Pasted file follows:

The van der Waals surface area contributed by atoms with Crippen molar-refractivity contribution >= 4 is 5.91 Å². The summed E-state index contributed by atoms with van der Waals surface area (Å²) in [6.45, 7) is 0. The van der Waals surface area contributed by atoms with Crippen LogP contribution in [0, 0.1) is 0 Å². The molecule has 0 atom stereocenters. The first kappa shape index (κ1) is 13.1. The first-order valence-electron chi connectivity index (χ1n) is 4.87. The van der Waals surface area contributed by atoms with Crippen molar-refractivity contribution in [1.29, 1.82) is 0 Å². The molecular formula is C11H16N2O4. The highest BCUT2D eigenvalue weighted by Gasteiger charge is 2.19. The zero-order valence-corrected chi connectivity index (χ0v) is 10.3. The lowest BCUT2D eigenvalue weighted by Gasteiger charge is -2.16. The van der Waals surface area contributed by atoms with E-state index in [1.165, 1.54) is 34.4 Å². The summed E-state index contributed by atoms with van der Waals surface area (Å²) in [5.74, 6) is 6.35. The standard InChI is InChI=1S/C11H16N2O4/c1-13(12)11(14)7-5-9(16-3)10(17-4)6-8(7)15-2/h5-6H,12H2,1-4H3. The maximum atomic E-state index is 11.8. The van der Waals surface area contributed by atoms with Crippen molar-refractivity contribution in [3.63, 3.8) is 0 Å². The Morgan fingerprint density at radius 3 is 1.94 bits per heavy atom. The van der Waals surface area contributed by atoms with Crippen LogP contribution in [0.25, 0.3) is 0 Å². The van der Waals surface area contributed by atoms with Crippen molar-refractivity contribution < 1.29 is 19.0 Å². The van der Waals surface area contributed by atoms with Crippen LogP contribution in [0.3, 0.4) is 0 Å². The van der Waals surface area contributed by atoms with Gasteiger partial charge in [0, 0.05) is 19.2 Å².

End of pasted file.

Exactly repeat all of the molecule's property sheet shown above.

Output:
The van der Waals surface area contributed by atoms with Crippen molar-refractivity contribution >= 4 is 5.91 Å². The summed E-state index contributed by atoms with van der Waals surface area (Å²) in [6.45, 7) is 0. The van der Waals surface area contributed by atoms with Crippen LogP contribution in [0, 0.1) is 0 Å². The molecule has 0 atom stereocenters. The first kappa shape index (κ1) is 13.1. The first-order valence-electron chi connectivity index (χ1n) is 4.87. The van der Waals surface area contributed by atoms with Crippen molar-refractivity contribution in [1.29, 1.82) is 0 Å². The molecular formula is C11H16N2O4. The highest BCUT2D eigenvalue weighted by Gasteiger charge is 2.19. The zero-order valence-corrected chi connectivity index (χ0v) is 10.3. The lowest BCUT2D eigenvalue weighted by Gasteiger charge is -2.16. The van der Waals surface area contributed by atoms with E-state index in [1.165, 1.54) is 34.4 Å². The summed E-state index contributed by atoms with van der Waals surface area (Å²) in [5.74, 6) is 6.35. The standard InChI is InChI=1S/C11H16N2O4/c1-13(12)11(14)7-5-9(16-3)10(17-4)6-8(7)15-2/h5-6H,12H2,1-4H3. The maximum atomic E-state index is 11.8. The van der Waals surface area contributed by atoms with Crippen molar-refractivity contribution in [3.63, 3.8) is 0 Å². The Morgan fingerprint density at radius 3 is 1.94 bits per heavy atom. The van der Waals surface area contributed by atoms with Crippen LogP contribution in [0.25, 0.3) is 0 Å². The van der Waals surface area contributed by atoms with Crippen molar-refractivity contribution < 1.29 is 19.0 Å². The van der Waals surface area contributed by atoms with Crippen LogP contribution in [0.3, 0.4) is 0 Å². The van der Waals surface area contributed by atoms with Gasteiger partial charge in [0, 0.05) is 19.2 Å².